Introduction to Homework 3
In this lab, we will be writing a shell program. A shell is the program that all of you use when
you ssh to a linux machine, or hit
ctrl+` to open a terminal in vscode. It’s the program which
prints out a prompt, reads in what you type, and then executes whatever instruction you told it to
do. It is different from ssh (which is the program you use to connect to the server), or linux
(which is the OS on which your shell is running). The assignment is not yet posted, but the basic
loop for our (and any) shell, will be:
- Prompt the user
- Read and parse the command the user types in
- Create a new process to run the command the user typed
- Wait for the new process to end print the previous command’s exit status if the user types the command
- Start over with the prompt
The high level structure of a shell
To start this week’s lab, accept Homework 3 via GitHub. This skeleton code
is a stripped down version of the basic shell that is presented in the book in Chapter 8. In
homework 3, we will be switching it over to using
spawn instead of
fork, and then we will be
adding the ability to handle signals (the topic of this week’s lecture) and file redirection (the
topic of next week’s lecture). This week’s lab will help you do the first step.
If you’d like to go over the absolute basics of creating new processes and running different programs, you can take a look at the code that Prof. Kanich used for the fork video here.
To get started, clone the repository and get it started - as usual, you can either do this on your laptop via a devcontainer or a systemsX machine on campus.
Take a close look at
forkshell.c, and give yourself some time to understand what each function does.
evaltakes as input one string written by the user.
parselineseparates that one long string into an
argvstyle collection of pointers to the individual “words” of the command.
builtin_commandchecks to see whether the user entered a special command, like
quit. If there’s a special command, you don’t need to fork a new process, because it’s something the shell should take care of.
Suggested activity: convince yourself that you understand how
How a fork based shell works
eval has determined that it is not running a builtin command, it goes
through the process of forking a new process. Take a look at that code in
eval and make sure you
understand what it’s doing.
To dig into how those functions work, take a look at the man pages for
execve. (To view a man page, type
man fork or
man waitpid into terminal.)
How a spawn based shell works
A spawn based shell is nearly identical to a fork based shell, however spawn only returns once, and
it returns success or failure, rather than returning the process id. You will have to create a
variable to store the process id, and pass it by reference to the
Getting started on Homework 3
Accept Homework 3 if you haven’t already, and open it up. Your task for the remainder of the lab is
to modify your version of
spawnshell.c so that it uses
posix_spawnp rather than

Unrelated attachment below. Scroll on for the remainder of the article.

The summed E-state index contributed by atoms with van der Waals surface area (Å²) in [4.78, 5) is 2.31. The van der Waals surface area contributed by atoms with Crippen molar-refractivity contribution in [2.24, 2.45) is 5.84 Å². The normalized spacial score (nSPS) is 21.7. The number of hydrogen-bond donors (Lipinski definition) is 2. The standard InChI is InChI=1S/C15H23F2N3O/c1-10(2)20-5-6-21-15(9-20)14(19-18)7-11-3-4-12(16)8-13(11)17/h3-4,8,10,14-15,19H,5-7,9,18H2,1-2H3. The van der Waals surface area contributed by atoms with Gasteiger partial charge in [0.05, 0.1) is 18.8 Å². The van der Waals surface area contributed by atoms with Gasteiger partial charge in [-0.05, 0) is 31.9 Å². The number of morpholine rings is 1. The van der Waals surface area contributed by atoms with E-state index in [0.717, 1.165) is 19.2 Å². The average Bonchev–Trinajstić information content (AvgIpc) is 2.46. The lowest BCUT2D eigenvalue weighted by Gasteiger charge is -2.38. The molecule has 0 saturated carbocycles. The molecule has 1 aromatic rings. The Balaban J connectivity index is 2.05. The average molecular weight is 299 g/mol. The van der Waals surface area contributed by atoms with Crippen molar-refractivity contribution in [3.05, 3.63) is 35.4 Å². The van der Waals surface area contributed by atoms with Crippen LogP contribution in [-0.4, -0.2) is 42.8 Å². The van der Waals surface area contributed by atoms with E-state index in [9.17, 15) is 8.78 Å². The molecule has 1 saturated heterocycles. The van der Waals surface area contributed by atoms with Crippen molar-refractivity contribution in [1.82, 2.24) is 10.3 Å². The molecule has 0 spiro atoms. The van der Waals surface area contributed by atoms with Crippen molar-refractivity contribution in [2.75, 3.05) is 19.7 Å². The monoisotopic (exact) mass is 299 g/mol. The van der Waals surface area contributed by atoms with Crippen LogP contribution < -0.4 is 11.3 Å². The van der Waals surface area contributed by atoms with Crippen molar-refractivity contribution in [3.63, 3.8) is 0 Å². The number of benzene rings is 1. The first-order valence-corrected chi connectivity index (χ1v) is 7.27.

fork. You can
take a look at the
posix_spawn man page, the fork video, and the
vscode-lectures example code to
get an idea of how to modify fork-based child process creation into a spawn-based child process
creation. Note that using
posix_spawnp makes life a little easier because it uses the
environment variable to find executables.
One very important component of all software engineering is testing. Rather than doing our testing for this assignment via the autograder right away, we will be showing you how you can test the full functionality of your shell. You’re encouraged to write your own test cases to determine whether your code is working correctly.
Using input redirection to test a shell
One important concept we’ll go over this week is file redirection. In short, file redirection allows you to read your program’s input from a file, rather than from the keyboard.
For instance, if you have a file
input that has the lines:
pwd ls date +%Y%m%d
You can feed it to a new instance of a shell program by redirecting the input from that file by
< character as an argument, then the name of the file:
ckanich@home-desktop:~/repos/shell-skel$ sh < input
Suggested activity: Ask yourself what you expect will happen when you run
sh < input, then create this file on your machine and feed it to the shell
shand see what happens.
In addition to using
sh, you can also run the skeleton code for the assignment in the same way,
and see that it works properly.
Ask yourself: how can you convince yourself that it is working properly? Hint: read the output of
man diffand try to think of a way to use that tool to determine whether your shell is running properly (note: not that it’s using posix_spawn, just that it is working as you expect it to).
Receiving redirected input vs. redirecting input ourselves
Redirected input is a tricky topic. Every process has its own input and output files, and it doesn’t care whether they are connected to terminals, files, or other cool things like network connections. By testing our shell using input redirection, our shell doesn’t need to understand input redirection. However, over the course of the next two weeks, you’ll need to add input redirection to your shell, so that, for instance, you could run a set of commands like this:
pwd ls > list_of_files cat < list of files
…and it would work the way that
sh works when given that set of inputs.
What you need to do for this lab
You can find your pairings for the lab in this sheet.
The peer explanations for this lab are:
|Session A||Draw a before and after diagram of the contents of
|Session B||Show your evaluator what you did to switch
Please grade your peers out of 1 point using this form.